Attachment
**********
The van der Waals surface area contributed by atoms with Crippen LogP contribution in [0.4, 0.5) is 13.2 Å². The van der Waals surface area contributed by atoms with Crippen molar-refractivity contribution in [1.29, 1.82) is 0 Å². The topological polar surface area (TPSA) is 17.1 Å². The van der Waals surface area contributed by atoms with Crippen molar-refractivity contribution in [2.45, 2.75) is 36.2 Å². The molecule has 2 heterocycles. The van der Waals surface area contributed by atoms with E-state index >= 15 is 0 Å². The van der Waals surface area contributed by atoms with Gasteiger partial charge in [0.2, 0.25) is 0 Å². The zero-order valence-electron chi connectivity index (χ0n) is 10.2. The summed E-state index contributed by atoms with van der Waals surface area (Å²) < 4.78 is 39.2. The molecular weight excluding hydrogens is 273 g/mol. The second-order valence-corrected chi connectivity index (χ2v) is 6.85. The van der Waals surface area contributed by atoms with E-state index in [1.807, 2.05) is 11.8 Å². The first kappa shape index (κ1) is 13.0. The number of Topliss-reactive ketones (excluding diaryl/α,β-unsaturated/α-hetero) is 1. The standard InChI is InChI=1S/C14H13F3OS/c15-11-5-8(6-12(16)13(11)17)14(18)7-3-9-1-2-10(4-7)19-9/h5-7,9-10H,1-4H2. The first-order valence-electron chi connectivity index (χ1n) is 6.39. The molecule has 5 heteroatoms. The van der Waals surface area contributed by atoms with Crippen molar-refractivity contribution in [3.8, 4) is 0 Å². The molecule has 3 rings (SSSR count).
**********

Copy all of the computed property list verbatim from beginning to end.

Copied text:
The van der Waals surface area contributed by atoms with Crippen LogP contribution in [0.4, 0.5) is 13.2 Å². The van der Waals surface area contributed by atoms with Crippen molar-refractivity contribution in [1.29, 1.82) is 0 Å². The topological polar surface area (TPSA) is 17.1 Å². The van der Waals surface area contributed by atoms with Crippen molar-refractivity contribution in [2.45, 2.75) is 36.2 Å². The molecule has 2 heterocycles. The van der Waals surface area contributed by atoms with E-state index >= 15 is 0 Å². The van der Waals surface area contributed by atoms with Gasteiger partial charge in [0.2, 0.25) is 0 Å². The zero-order valence-electron chi connectivity index (χ0n) is 10.2. The summed E-state index contributed by atoms with van der Waals surface area (Å²) < 4.78 is 39.2. The molecular weight excluding hydrogens is 273 g/mol. The second-order valence-corrected chi connectivity index (χ2v) is 6.85. The van der Waals surface area contributed by atoms with E-state index in [1.807, 2.05) is 11.8 Å². The first kappa shape index (κ1) is 13.0. The number of Topliss-reactive ketones (excluding diaryl/α,β-unsaturated/α-hetero) is 1. The standard InChI is InChI=1S/C14H13F3OS/c15-11-5-8(6-12(16)13(11)17)14(18)7-3-9-1-2-10(4-7)19-9/h5-7,9-10H,1-4H2. The first-order valence-electron chi connectivity index (χ1n) is 6.39. The molecule has 5 heteroatoms. The van der Waals surface area contributed by atoms with Crippen molar-refractivity contribution in [3.8, 4) is 0 Å². The molecule has 3 rings (SSSR count).